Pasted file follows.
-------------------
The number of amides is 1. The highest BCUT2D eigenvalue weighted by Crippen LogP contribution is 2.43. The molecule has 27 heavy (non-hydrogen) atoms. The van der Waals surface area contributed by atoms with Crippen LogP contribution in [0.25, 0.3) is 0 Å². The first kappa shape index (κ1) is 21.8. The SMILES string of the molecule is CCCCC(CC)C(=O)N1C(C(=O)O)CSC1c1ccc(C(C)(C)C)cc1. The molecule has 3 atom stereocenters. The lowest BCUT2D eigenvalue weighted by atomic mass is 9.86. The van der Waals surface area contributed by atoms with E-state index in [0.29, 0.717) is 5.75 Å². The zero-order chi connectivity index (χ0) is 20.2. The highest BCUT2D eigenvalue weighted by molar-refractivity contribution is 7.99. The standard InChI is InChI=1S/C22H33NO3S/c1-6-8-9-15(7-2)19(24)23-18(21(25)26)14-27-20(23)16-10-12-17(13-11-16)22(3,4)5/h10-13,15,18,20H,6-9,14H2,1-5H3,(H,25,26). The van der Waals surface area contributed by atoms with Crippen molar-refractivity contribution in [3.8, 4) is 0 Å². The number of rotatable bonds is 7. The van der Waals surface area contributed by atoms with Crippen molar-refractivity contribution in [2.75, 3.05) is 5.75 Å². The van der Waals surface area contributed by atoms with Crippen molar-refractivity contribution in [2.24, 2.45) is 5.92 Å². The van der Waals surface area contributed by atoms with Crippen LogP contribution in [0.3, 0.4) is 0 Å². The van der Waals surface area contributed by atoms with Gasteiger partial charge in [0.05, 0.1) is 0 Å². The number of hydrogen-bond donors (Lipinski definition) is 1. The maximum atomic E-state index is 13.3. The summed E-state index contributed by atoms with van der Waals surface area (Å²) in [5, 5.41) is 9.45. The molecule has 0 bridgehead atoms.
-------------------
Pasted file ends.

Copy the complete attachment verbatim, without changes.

The number of amides is 1. The highest BCUT2D eigenvalue weighted by Crippen LogP contribution is 2.43. The molecule has 27 heavy (non-hydrogen) atoms. The van der Waals surface area contributed by atoms with Crippen LogP contribution in [0.25, 0.3) is 0 Å². The first kappa shape index (κ1) is 21.8. The SMILES string of the molecule is CCCCC(CC)C(=O)N1C(C(=O)O)CSC1c1ccc(C(C)(C)C)cc1. The molecule has 3 atom stereocenters. The lowest BCUT2D eigenvalue weighted by atomic mass is 9.86. The van der Waals surface area contributed by atoms with E-state index in [0.29, 0.717) is 5.75 Å². The zero-order chi connectivity index (χ0) is 20.2. The highest BCUT2D eigenvalue weighted by molar-refractivity contribution is 7.99. The standard InChI is InChI=1S/C22H33NO3S/c1-6-8-9-15(7-2)19(24)23-18(21(25)26)14-27-20(23)16-10-12-17(13-11-16)22(3,4)5/h10-13,15,18,20H,6-9,14H2,1-5H3,(H,25,26). The van der Waals surface area contributed by atoms with Crippen molar-refractivity contribution in [3.8, 4) is 0 Å². The number of rotatable bonds is 7. The van der Waals surface area contributed by atoms with Crippen molar-refractivity contribution in [2.75, 3.05) is 5.75 Å². The van der Waals surface area contributed by atoms with Crippen molar-refractivity contribution in [2.24, 2.45) is 5.92 Å². The van der Waals surface area contributed by atoms with Crippen LogP contribution in [0.3, 0.4) is 0 Å². The van der Waals surface area contributed by atoms with Gasteiger partial charge in [0.05, 0.1) is 0 Å². The number of hydrogen-bond donors (Lipinski definition) is 1. The maximum atomic E-state index is 13.3. The summed E-state index contributed by atoms with van der Waals surface area (Å²) in [5, 5.41) is 9.45. The molecule has 0 bridgehead atoms.